Rotary Club speaker provides overview of autonomous vehicles


The Rotary Club of Los Altos’ speaker last week offered a glimpse into a future populated by driverless cars.

Jon Haveman, executive director of the National Economic Education Delegation (NEED), described at the July 9 virtual meeting “heaven” and “hell” scenarios. His nonprofit’s goal is to promote economic policy literacy among voters.

Haveman cited a McKinsey study that predicted Americans would be able to purchase autonomous vehicles by 2030. The study predicted AVs would become ubiquitous by 2050.

He said he expects consumer availability to develop more slowly but predicts the transition of AVs into service vehicles will happen “pretty quickly.”

Headlines from years ago announcing Tesla co-founder Elon Musk’s forecast of fully autonomous vehicles by 2019 opened the floodgates for “a ton of money” devoted to research on AVs, Haveman said, citing more than 40 corporations at work on the development.

Haveman set forth two distinctly different futures with AVs. “Hell” would be characterized by pollution, traffic congestion and parking difficulties like we experience today. “Heaven” would be a future where people do not own private cars, vehicles become right-sized for the number of riders on each trip, people use cellphones to summon AVs on request and individual car insurance becomes unnecessary.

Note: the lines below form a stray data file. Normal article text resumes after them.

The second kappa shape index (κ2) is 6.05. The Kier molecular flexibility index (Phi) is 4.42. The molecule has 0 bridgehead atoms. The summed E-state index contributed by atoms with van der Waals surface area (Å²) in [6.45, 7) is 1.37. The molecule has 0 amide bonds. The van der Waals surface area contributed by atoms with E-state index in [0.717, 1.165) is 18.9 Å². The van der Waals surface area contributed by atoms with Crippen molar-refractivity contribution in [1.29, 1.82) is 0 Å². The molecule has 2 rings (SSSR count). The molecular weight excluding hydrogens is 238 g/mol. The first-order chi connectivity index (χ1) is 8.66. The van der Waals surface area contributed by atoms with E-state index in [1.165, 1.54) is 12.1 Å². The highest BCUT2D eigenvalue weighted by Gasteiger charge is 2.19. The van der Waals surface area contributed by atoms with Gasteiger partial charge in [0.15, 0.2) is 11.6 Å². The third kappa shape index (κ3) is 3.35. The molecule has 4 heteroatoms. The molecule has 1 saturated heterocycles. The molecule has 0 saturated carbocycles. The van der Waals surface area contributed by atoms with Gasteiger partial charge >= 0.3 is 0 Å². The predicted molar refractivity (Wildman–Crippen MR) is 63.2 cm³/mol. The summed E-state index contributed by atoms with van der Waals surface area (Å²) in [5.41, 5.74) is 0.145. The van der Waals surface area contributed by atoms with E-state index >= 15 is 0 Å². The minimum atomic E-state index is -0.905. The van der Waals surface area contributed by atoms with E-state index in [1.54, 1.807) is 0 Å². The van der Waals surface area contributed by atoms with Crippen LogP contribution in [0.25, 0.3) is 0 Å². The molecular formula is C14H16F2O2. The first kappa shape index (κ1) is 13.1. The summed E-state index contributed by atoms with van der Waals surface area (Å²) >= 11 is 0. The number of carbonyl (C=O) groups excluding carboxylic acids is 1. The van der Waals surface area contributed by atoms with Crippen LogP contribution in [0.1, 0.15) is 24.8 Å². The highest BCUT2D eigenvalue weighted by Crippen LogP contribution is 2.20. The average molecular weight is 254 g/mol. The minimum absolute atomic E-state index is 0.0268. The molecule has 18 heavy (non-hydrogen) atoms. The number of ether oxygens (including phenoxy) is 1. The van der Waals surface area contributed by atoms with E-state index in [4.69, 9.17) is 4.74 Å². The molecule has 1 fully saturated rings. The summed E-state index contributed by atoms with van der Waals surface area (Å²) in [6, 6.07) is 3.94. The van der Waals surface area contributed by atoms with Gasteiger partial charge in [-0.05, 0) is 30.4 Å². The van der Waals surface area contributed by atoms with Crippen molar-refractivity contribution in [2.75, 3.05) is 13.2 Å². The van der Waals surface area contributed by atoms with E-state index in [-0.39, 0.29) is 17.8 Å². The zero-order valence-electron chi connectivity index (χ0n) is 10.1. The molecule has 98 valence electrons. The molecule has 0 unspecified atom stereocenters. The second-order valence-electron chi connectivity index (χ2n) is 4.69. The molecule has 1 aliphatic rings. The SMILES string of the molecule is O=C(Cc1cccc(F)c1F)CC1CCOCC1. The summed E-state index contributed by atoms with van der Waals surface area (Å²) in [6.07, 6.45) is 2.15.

Cars could be shared, connected and green, he said, and fewer cars would be needed, reducing congestion on the roads and space required for parking.

Haveman suggested that adoption of AVs could reduce the typical cost of travel from 59 cents per mile to just 19 cents per mile.

People could recover their commute time, he said, which now averages approximately 30 minutes per day, and enjoy spending that time on other activities.

According to Haveman, public benefits would include a 25% reduction in congestion, as well as elimination of 40,000 traffic deaths and 2 million injuries annually, as 90% of accidents are caused by driver error.

Other benefits: mobility for the elderly and disabled, conversion of parking areas to green spaces and increased disposable income.

Buy-in by the government would be important but difficult, Haveman said. Reduced taxes through widespread use of AVs for public service would challenge government finances, he noted, and would produce massive job displacements. He predicted a reduction in jobs for drivers, vehicle repair, parking and many other areas.

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Marlene Cowan is a member of the Rotary Club of Los Altos. For more information, visit


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